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Are You Ready For a Revolution?

Original Article
Mississippi consumers got some good news over the New Year weekend. Ten months after AT&T first proposed the buyout of BellSouth, the state’s primary wire-line carrier, the merger received final regulatory approval.

An old and proud brand but a new and improved company, the “2007” AT&T is a combination of baby bells (Southwestern Bell, Ameritech, Pacific Telesis, Southern New England Telephone and now BellSouth) the wireless carrier Cingular and the long distance “AT&T.”

But don’t think this is about cobbling back together the old “Ma Bell.” The old “Ma Bell” and the regulatory mindset it represented died two decades ago. Cause of death: competition.

As any telephone executive will tell you, wire-line voice telephony is a dull and declining business. Fortunately for the old Bell-heads, the broadband side of the telecom business is enjoying explosive growth and is proving to be an enabler of and the hothouse for innovation and wealth creation in the American economy.

For that reason AT&T’s management team is pursuing the broadband opportunity with a vengeance and a big pocketbook. This is why Mississippians should be excited.

Why are this pursuer and this opportunity significant? Don’t ask me; ask Forbes and Time magazines, two outfits dedicated to keeping their fingers on the pulse of America’s economy and culture.

Forbes selected AT&T as its 2007 Company of the Year. The rationale: a seasoned and aggressive management team which is embarking “on a digital video revolution” by “building an all-Internet network, encompassing 40,000 miles of newly laid fiber-optic lines.”

Time magazine was on the same digital broadband wavelength at year-end when it put a mirror on its cover and chose “You” as its 2006 Person of the Year. “You,” as in everyone – but especially those among us who have taken to the Internet to reinvent their world – a new media courtesy of bloggers – a new economy of eBay entrepreneurs – and new social communities by way of Facebook, MySpace and You-Tube.

Reminiscent of the famous Apple Computer ad of two decades ago, Time powerfully describes “You” as the “many wresting power from the few and helping one another for nothing …. We’re looking at an explosion of productivity and innovation, and it’s just getting started, as millions of minds that would otherwise have drowned in obscurity get backhauled into the global intellectual economy.”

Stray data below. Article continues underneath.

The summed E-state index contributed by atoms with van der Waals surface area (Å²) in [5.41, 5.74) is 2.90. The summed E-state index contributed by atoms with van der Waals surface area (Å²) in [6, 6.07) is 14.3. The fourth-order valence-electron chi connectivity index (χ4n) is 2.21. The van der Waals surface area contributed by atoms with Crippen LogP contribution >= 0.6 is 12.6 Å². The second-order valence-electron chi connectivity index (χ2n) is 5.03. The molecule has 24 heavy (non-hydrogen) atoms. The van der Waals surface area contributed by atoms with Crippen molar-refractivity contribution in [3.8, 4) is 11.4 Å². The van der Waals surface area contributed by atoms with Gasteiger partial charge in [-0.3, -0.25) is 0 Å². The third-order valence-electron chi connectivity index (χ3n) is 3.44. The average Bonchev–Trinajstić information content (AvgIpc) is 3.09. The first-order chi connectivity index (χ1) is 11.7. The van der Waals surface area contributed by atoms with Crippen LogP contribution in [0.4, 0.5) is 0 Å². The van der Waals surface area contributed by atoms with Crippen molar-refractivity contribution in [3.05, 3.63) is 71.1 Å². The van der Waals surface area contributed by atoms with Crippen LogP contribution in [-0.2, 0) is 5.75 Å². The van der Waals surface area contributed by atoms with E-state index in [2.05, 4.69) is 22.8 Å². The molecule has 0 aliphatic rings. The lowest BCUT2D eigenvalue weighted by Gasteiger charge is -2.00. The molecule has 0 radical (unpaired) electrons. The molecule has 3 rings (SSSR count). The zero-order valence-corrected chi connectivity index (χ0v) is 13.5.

A choke point on the road to this broadband future is the tradition of local video franchising – a throwback to the mindset of “natural monopolies” in cable TV.

The challenge of negotiating individual agreements with thousands of municipal governments is a daunting one. With this in mind, 11 states, anxious to encourage broadband investment have passed statewide laws. Carriers still pay the 5 percent franchise fee but need only one agreement at the state level.

AT&T has now rolled out its U-Verse IPTV service in 11 metropolitan areas and it is no coincidence that all of them are in states (Texas, Indiana and Connecticut) with statewide franchise laws.

We are still in the first inning of video offerings from the wire-line carriers but the impact is already being felt. For example: In Texas, the first state to pass a statewide franchise law, both AT&T and Verizon have aggressive build-outs under way.

The American Consumer Institute recently found that cable customers in Texas markets where the “Bells” had video offerings saw their cable bills drop by roughly 30 percent.

Out of 50 states, 11 have now passed statewide franchise laws, creating what may be new digital divide. Passage of a statewide franchise law will go a long way toward putting Mississippians on the right side of that divide.

Ashby M. Foote III is president of Vector Money Management in Jackson, MS and serves on the board of the Mississippi Technology Alliance.